Bigger isn’t always better, and there’s probably no better example of that then the 2016 Summer Olympics. My family have been die-hard fans of the Olympics since back in 1972, when my Grandfather participated in organizing the Summer Games in Munich. The same summer games now remembered best for the Black September attack on Israeli athletes in the Olympic village.
The 1972 Summer Olympics were large, featuring 7,134 athletes in 195 events. The 2016 Summer Olympics are gargantuan, featuring 11,304 athletes in 306 events. It’s way too much. Brazil, when it was chosen to host back in 2009, seemed to be a country on the rise. Along with Russia, India and China, Brazil was considered to be one of the hot economies. They even had an acronym for these four countries on the rise: the BRIC countries. Now, with the possible exception of China, these economies are no longer roaring along. In addition, Brazil has been beset by its own special problems, many of them of its own making. Dilma Rousseff, the country’s president, is currently under impeachment proceedings.
But the point is, the whole event is much too large. Cities that have considered hosting the Olympics have pulled out. My two home towns – Hamburg, where I grew up as a child, and Boston, my home once we arrived in the United States – each pulled out of contention for the 2024 Olympics after the citizenry became cognizant of the financial commitment that would be involved.
At this rate, the only cities that are going to be willing to host the Olympics are cities that have hosted them before. London, Paris, Tokyo, Beijing, Los Angeles. These are cities that already have Olympic facilities. Beijing, in fact, is slated to become the first city to host both the Summer Olympics (2008) and Winter Olympics (2022). Does Beijing have enough snow to host the Winter Olympics? Doubtful. But they do have the facilities.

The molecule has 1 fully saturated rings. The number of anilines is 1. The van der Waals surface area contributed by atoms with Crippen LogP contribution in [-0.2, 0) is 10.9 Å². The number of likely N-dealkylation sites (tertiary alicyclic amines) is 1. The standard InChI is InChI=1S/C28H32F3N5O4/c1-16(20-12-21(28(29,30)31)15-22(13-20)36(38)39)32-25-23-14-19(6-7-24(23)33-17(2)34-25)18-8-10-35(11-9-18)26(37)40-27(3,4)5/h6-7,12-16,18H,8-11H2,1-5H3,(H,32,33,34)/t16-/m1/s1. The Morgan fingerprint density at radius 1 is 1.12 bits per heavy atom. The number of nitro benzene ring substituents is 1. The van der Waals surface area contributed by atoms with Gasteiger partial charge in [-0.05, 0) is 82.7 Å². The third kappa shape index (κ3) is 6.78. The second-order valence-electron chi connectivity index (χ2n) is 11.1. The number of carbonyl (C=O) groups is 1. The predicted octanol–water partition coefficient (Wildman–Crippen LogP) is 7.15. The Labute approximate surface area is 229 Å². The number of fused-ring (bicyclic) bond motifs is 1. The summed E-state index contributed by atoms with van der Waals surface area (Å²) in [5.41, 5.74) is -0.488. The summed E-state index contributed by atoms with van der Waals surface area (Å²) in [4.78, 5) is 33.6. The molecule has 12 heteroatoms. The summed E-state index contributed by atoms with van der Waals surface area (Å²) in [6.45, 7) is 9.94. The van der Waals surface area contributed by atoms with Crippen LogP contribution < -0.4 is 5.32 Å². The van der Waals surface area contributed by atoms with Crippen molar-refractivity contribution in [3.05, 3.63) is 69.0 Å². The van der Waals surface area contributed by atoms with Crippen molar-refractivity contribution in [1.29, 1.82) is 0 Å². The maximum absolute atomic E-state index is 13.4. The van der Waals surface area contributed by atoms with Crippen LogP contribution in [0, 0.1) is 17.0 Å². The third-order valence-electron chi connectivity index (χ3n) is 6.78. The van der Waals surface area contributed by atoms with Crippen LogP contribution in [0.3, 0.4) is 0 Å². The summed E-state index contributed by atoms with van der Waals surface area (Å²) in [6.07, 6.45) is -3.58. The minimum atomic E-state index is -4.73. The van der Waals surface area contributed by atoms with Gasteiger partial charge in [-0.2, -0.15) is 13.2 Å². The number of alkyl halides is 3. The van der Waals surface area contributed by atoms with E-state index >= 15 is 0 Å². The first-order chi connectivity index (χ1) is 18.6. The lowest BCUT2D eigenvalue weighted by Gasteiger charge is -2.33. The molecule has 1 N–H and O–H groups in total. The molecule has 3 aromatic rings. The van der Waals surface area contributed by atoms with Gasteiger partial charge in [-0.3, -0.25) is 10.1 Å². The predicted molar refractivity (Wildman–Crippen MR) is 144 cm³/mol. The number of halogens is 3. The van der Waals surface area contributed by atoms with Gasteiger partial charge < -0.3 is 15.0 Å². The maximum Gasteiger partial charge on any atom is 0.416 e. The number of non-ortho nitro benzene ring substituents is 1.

The Olympic Games should be reserved for sports and athletes that rarely get attention except for at the Olympics. They should not include, for example, soccer, basketball, tennis and golf.
- Soccer may be the best example of a sport that does not need to be at the Olympics. The men bring their “Under 23” teams, and the women bring the same teams that have already competed at the World Cup just a year before. The Men’s World Cup is probably the most watched sporting event in the world after the Olympics.
- Or why does tennis need to be at the Olympics? They already have four grand championships a year, with tons of TV coverage.
- Or why does golf need to be at the Olympics? They already have four grand championships a year, with tons of TV coverage.
- Basketball one could make a case for, primarily to showcase the poor teams not from the United States whom nobody ever sees. But FIBA has its own World Cup, and most of the European players are professionals and paid as such. They don’t really need to be here either, especially to play 2nd fiddle to the United States.
The Olympics are supposed to be for amateurs, or at least they were supposed to be for amateurs. I realize that the distinction is not very clear anymore. Is Usain Bolt an amateur? Hardly. He may make most of his money from endorsements, but like most of the competitors at the Olympics, he trains full time. (Not necessarily so for some of the more obscure sports, like archery.)